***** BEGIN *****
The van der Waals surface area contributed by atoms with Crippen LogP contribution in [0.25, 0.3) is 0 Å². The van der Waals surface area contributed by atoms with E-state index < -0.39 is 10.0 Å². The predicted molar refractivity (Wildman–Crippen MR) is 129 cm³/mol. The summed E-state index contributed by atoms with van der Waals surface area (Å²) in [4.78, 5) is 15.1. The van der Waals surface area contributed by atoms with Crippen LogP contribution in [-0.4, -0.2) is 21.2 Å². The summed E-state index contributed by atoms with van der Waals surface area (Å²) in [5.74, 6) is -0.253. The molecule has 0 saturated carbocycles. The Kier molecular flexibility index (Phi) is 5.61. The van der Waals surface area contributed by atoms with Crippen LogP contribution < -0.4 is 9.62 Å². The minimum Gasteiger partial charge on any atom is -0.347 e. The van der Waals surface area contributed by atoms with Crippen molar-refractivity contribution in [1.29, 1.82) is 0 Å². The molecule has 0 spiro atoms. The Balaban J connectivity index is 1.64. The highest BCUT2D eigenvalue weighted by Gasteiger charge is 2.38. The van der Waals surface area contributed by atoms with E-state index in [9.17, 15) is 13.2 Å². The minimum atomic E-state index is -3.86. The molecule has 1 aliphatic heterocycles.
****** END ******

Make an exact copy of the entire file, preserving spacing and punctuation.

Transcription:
The van der Waals surface area contributed by atoms with Crippen LogP contribution in [0.25, 0.3) is 0 Å². The van der Waals surface area contributed by atoms with E-state index < -0.39 is 10.0 Å². The predicted molar refractivity (Wildman–Crippen MR) is 129 cm³/mol. The summed E-state index contributed by atoms with van der Waals surface area (Å²) in [4.78, 5) is 15.1. The van der Waals surface area contributed by atoms with Crippen LogP contribution in [-0.4, -0.2) is 21.2 Å². The summed E-state index contributed by atoms with van der Waals surface area (Å²) in [5.74, 6) is -0.253. The molecule has 0 saturated carbocycles. The Kier molecular flexibility index (Phi) is 5.61. The van der Waals surface area contributed by atoms with Crippen LogP contribution < -0.4 is 9.62 Å². The minimum Gasteiger partial charge on any atom is -0.347 e. The van der Waals surface area contributed by atoms with Crippen molar-refractivity contribution in [1.29, 1.82) is 0 Å². The molecule has 0 spiro atoms. The Balaban J connectivity index is 1.64. The highest BCUT2D eigenvalue weighted by Gasteiger charge is 2.38. The van der Waals surface area contributed by atoms with E-state index in [9.17, 15) is 13.2 Å². The minimum atomic E-state index is -3.86. The molecule has 1 aliphatic heterocycles.